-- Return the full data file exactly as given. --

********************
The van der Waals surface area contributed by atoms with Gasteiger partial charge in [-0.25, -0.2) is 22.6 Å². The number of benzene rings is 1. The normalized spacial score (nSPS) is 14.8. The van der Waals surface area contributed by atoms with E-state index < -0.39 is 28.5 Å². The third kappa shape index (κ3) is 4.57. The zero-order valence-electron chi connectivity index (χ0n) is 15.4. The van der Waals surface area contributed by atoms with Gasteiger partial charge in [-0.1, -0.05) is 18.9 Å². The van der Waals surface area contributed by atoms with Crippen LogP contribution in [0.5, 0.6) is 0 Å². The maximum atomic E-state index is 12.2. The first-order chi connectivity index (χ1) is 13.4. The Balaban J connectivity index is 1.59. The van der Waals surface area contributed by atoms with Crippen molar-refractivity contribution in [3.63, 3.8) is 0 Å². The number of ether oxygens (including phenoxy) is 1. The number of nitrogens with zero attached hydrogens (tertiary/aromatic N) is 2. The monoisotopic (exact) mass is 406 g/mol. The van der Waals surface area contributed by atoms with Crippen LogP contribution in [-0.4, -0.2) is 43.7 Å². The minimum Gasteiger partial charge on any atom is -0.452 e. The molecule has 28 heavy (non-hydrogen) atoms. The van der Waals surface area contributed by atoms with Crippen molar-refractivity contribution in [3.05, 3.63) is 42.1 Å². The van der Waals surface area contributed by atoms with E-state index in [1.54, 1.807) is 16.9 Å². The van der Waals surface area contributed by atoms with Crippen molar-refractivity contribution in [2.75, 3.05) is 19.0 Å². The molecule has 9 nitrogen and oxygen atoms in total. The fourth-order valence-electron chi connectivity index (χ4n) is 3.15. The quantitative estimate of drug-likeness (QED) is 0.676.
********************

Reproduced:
The van der Waals surface area contributed by atoms with Gasteiger partial charge in [-0.25, -0.2) is 22.6 Å². The number of benzene rings is 1. The normalized spacial score (nSPS) is 14.8. The van der Waals surface area contributed by atoms with E-state index < -0.39 is 28.5 Å². The third kappa shape index (κ3) is 4.57. The zero-order valence-electron chi connectivity index (χ0n) is 15.4. The van der Waals surface area contributed by atoms with Gasteiger partial charge in [-0.1, -0.05) is 18.9 Å². The van der Waals surface area contributed by atoms with Crippen LogP contribution in [0.5, 0.6) is 0 Å². The maximum atomic E-state index is 12.2. The first-order chi connectivity index (χ1) is 13.4. The Balaban J connectivity index is 1.59. The van der Waals surface area contributed by atoms with Crippen molar-refractivity contribution in [3.63, 3.8) is 0 Å². The number of ether oxygens (including phenoxy) is 1. The number of nitrogens with zero attached hydrogens (tertiary/aromatic N) is 2. The monoisotopic (exact) mass is 406 g/mol. The van der Waals surface area contributed by atoms with Crippen LogP contribution in [-0.4, -0.2) is 43.7 Å². The minimum Gasteiger partial charge on any atom is -0.452 e. The molecule has 28 heavy (non-hydrogen) atoms. The van der Waals surface area contributed by atoms with Crippen molar-refractivity contribution in [3.05, 3.63) is 42.1 Å². The van der Waals surface area contributed by atoms with E-state index in [1.54, 1.807) is 16.9 Å². The van der Waals surface area contributed by atoms with Crippen molar-refractivity contribution in [2.75, 3.05) is 19.0 Å². The molecule has 9 nitrogen and oxygen atoms in total. The fourth-order valence-electron chi connectivity index (χ4n) is 3.15. The quantitative estimate of drug-likeness (QED) is 0.676.